The essence of that view is this: the universe is not made of "things," but of patterns, of complex, interactive geometries. Furthermore, this way of understanding the world can unlock marvelous secrets of nature, and perhaps even make possible a renaissance of human-scale design and technology.
What is happening when a place in the world has life? And what is happening when it does not? In Book 1 of this four-volume work, Alexander describes a scientific view of the world in which all space-matter has perceptible degrees of life, and sets this understanding of living structure as an intellectual basis for a new architecture.
He identifies fifteen geometric properties which tend to accompany the presence of life in nature, and also in the buildings and cities we make. These properties are seen over and over in nature, and in cities and streets of the past, but have all but disappeared in the deadly developments and buildings of the last one hundred years.
The book shows that living structure depends on features which make a close connection with the human self, and that only living structure has the capacity to support human well-being.
The other three volumes of The Nature of Order continue this thesis with three complementary views giving a masterful prescription for the processes which allow us to generate living structure in the world. They show us what such a world must gradually come to look like, and describe the modified cosmology in which "life" as an essential quality, together with our inner connection to the world around us-towns, streets, buildings, and artifacts-are central to a proper understanding of the scientific nature of the universe.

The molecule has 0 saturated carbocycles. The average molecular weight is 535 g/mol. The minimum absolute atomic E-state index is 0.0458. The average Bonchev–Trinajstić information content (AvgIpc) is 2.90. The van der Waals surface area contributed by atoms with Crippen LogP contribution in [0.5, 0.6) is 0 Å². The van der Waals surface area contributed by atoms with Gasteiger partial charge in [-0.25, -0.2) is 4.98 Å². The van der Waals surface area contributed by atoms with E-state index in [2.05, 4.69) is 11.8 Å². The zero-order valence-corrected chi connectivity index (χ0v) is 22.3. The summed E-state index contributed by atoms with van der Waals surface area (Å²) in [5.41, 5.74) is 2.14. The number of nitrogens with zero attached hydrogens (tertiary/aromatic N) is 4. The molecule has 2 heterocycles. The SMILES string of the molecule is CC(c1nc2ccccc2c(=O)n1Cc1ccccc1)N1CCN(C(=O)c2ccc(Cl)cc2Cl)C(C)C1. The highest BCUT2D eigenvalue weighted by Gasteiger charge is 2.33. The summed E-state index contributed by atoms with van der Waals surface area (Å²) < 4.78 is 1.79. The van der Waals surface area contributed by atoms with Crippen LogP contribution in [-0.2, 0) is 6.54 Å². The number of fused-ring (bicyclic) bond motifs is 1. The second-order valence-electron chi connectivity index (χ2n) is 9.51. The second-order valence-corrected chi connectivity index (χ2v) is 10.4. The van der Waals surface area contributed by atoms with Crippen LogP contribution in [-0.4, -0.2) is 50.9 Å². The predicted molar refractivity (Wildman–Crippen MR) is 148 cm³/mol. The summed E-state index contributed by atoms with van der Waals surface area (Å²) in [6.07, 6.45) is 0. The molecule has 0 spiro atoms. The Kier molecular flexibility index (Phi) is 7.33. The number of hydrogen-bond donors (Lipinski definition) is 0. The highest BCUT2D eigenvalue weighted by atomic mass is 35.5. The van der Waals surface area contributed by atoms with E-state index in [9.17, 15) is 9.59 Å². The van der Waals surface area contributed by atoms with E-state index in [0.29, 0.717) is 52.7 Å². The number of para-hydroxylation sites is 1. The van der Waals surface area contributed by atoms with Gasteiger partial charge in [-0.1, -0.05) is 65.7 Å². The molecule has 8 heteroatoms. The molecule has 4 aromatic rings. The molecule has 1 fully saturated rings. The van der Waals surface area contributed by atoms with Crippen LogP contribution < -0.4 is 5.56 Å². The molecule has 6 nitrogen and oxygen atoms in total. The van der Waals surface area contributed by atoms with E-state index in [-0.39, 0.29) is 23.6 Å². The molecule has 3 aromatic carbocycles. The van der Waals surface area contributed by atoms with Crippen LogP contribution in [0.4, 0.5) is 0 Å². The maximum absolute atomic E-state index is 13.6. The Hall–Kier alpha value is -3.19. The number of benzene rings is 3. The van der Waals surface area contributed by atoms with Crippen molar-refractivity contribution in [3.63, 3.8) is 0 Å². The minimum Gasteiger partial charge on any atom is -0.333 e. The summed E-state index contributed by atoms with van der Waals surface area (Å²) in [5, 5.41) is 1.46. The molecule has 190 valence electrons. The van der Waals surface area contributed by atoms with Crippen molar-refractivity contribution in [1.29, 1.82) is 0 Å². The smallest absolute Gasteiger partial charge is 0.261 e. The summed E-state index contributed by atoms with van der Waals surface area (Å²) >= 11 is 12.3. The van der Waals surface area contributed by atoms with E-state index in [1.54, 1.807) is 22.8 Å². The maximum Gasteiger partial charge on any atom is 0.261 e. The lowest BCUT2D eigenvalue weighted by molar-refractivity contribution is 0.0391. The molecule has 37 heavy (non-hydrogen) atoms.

". . . Five hundred years is a long time, and I don't expect many of the people I interview will be known in the year 2500. Christopher Alexander may be an exception."-David Creelman, author, interviewer and editor, HR Magazine, Toronto
Christopher Alexander is a fellow of the American Academy of Arts and Sciences, architect, builder and author of many books and technical papers. He is the winner of the first medal for research ever awarded by the American Institute of Architects, and after 40 years of teaching is Professor Emeritus at the University of California, Berkeley.
p.7 On Process
San-ju-san-Do, temple of thirty-three bays, Kyoto...此處關於"間"之翻譯可能有錯錯誤bay 格間(ごうま)
- Architecture. A part of a building marked off by vertical elements, such as columns or pilasters: an arcade divided into ten bays.
三十三間堂這個名字大家應該會覺得很奇怪吧！三十三間到底是什麼呢？小花本來以為是不是有33間小廟組合而成，結果還真錯得離譜啊！"間（gen）"是日 本古時候一種用在建築物度量長度的單位，一間大概是1.75到1.9公尺，這個長度也是柱子到柱子間的長度，而蓮華王院的本堂長度就是33間，所以又稱為 三十三間堂。不過三十三又代表著佛祖在人世間拯救眾生的33種面相。"